I’m on a panel for the NYAS’s conference on Conflicts of Interest in Healthcare: Opportunities for Self-Reflection and Action, June 24-25. Location: 7 World Trade Center. 250 Greenwich St, 40th Floor. Information and registration are here. My panel is on the 25th at 10:45 a.m. , Session VI: Hot topic discussion: getting to the truth in nutrition science. Other panelists are Mona Calvo fro Penn State, Mehmood Khan from Life Biosciences, and Linda Van Horn from Northwestern. Moderator is Julia Belluz from Vox.
School food: the cruel consequences of bad school-lunch policy
A reader writes:
Willingboro, NJ School Board has taken action effective for the 2013-2014 school year to discard a school meal rather than feed a student, if their parents cannot, or haven’t arranged to, refill their student’s lunch account.
Take a look at this letter from the school board administrator announcing discontinuation of humanitarian meals:
If a student goes through the food service line and it is discovered that the student does not have the required funds for a meal, the Chartwells Food Service representative has been instructed by the Willingboro Board of Education to withhold the meal from the student, with the understanding that such meal cannot be re-served and must be discarded.
I was appalled by the letter. Hungry kids need to be fed. They can’t learn if they are hungry.
But before going on a rant, I consulted my go-to, school-food guru, Kate Adamick of Cook for America. She explains the fiscal realities of current school-food policies:
The truth is that there are many, many school districts that do not feed kids whose parent will not pay for them. Some, as seems to be the prior practice of the Willingboro district, offer a “humanitarian” meal (typically, a peanut butter sandwich and a carton of milk), though that is by no means required of them and by no means universal.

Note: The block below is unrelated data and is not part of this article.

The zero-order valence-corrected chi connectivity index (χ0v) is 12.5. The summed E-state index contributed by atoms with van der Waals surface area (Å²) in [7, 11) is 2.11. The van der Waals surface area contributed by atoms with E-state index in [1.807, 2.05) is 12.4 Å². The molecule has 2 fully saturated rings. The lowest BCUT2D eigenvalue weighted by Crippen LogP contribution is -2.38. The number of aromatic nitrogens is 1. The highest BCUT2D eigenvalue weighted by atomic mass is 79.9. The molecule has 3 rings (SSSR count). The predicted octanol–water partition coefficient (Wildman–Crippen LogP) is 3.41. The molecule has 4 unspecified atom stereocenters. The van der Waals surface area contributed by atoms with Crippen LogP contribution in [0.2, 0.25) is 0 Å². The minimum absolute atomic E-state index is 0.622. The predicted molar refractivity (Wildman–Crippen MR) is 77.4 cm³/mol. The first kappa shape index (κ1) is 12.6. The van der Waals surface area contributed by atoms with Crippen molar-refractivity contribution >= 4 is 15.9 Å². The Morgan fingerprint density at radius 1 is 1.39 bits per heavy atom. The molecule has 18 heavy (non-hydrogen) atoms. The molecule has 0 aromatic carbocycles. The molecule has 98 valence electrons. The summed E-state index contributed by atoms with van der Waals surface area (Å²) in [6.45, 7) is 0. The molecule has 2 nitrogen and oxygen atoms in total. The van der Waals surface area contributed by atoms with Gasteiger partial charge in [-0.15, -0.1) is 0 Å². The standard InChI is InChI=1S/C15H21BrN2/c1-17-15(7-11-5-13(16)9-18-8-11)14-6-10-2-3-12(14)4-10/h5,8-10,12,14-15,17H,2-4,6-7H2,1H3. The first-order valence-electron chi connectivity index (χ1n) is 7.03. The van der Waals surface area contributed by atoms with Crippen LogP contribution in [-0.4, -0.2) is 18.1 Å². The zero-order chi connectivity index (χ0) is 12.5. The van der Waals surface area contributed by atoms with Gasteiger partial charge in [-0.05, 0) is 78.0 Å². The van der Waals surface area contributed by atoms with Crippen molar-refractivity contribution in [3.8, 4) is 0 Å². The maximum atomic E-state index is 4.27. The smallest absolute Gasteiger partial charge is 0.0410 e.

Of course, students who qualify for free meals under the USDA regulations cannot be refused free school meals (provided that the proper paperwork has been filled out on their behalf or that they qualify under other regulatory or statutory provisions).
The refusal to feed everyone, regardless of whether they pay, has become a more pressing issue in recent years, both because the number of families who don’t qualify for free meals but can’t afford to pay for them has increased at the same time the school food budgets have become tighter…Many school districts are truly struggling to keep their financial heads above water….
The REAL answer is for the federal government to provide free meals for all kids. I doubt, however, that will come to pass in our lifetime.
Here’s how this system works:
- Unlike other aspects of school education, the government requires school-meals programs to be self-supporting. They must at least break even or do better, which is not so easy given current reimbursement rates.
- The government reimburses schools for federally supported school meals based on the number of participants.
- Parents often cannot or do not want to fill out the paperwork.
- This leaves schools with a dilemma. If they provide free meals, they lose money.
Some school districts, like the one in New York City, do everything they can to make the system work so that hungry kids get fed. Willingboro’s school board has chosen to follow the rules to the letter, regardless of the effects of this decision on kids in its schools.
Universal school meals would solve many of the problems caused by current school food policies (for evidence, see Janet Poppendieck’s Free for All: Fixing School Food in America).
Ready to join the universal school meals movement, anyone?